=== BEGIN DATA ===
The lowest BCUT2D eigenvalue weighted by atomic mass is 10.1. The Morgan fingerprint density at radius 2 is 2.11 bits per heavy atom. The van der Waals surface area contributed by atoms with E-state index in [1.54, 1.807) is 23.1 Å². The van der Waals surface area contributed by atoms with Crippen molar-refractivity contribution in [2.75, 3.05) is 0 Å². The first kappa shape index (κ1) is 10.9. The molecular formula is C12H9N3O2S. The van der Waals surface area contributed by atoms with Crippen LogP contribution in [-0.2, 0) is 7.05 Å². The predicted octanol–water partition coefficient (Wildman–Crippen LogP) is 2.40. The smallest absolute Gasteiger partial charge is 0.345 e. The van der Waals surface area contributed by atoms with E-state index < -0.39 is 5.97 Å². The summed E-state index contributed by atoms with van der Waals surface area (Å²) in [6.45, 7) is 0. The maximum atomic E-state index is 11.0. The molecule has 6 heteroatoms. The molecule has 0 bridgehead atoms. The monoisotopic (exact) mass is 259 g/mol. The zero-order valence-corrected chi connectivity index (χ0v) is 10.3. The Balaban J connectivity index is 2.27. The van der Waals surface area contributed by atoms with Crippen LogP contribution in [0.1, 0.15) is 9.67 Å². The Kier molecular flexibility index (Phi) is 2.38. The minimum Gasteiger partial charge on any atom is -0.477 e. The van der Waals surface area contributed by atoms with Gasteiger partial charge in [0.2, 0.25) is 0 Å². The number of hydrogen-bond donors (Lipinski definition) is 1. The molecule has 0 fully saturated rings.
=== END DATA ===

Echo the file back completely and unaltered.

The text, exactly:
The lowest BCUT2D eigenvalue weighted by atomic mass is 10.1. The Morgan fingerprint density at radius 2 is 2.11 bits per heavy atom. The van der Waals surface area contributed by atoms with E-state index in [1.54, 1.807) is 23.1 Å². The van der Waals surface area contributed by atoms with Crippen molar-refractivity contribution in [2.75, 3.05) is 0 Å². The first kappa shape index (κ1) is 10.9. The molecular formula is C12H9N3O2S. The van der Waals surface area contributed by atoms with Crippen LogP contribution in [-0.2, 0) is 7.05 Å². The predicted octanol–water partition coefficient (Wildman–Crippen LogP) is 2.40. The smallest absolute Gasteiger partial charge is 0.345 e. The van der Waals surface area contributed by atoms with E-state index < -0.39 is 5.97 Å². The summed E-state index contributed by atoms with van der Waals surface area (Å²) in [6.45, 7) is 0. The maximum atomic E-state index is 11.0. The molecule has 6 heteroatoms. The molecule has 0 bridgehead atoms. The monoisotopic (exact) mass is 259 g/mol. The zero-order valence-corrected chi connectivity index (χ0v) is 10.3. The Balaban J connectivity index is 2.27. The van der Waals surface area contributed by atoms with Crippen LogP contribution in [0.1, 0.15) is 9.67 Å². The Kier molecular flexibility index (Phi) is 2.38. The minimum Gasteiger partial charge on any atom is -0.477 e. The van der Waals surface area contributed by atoms with Gasteiger partial charge in [0.2, 0.25) is 0 Å². The number of hydrogen-bond donors (Lipinski definition) is 1. The molecule has 0 fully saturated rings.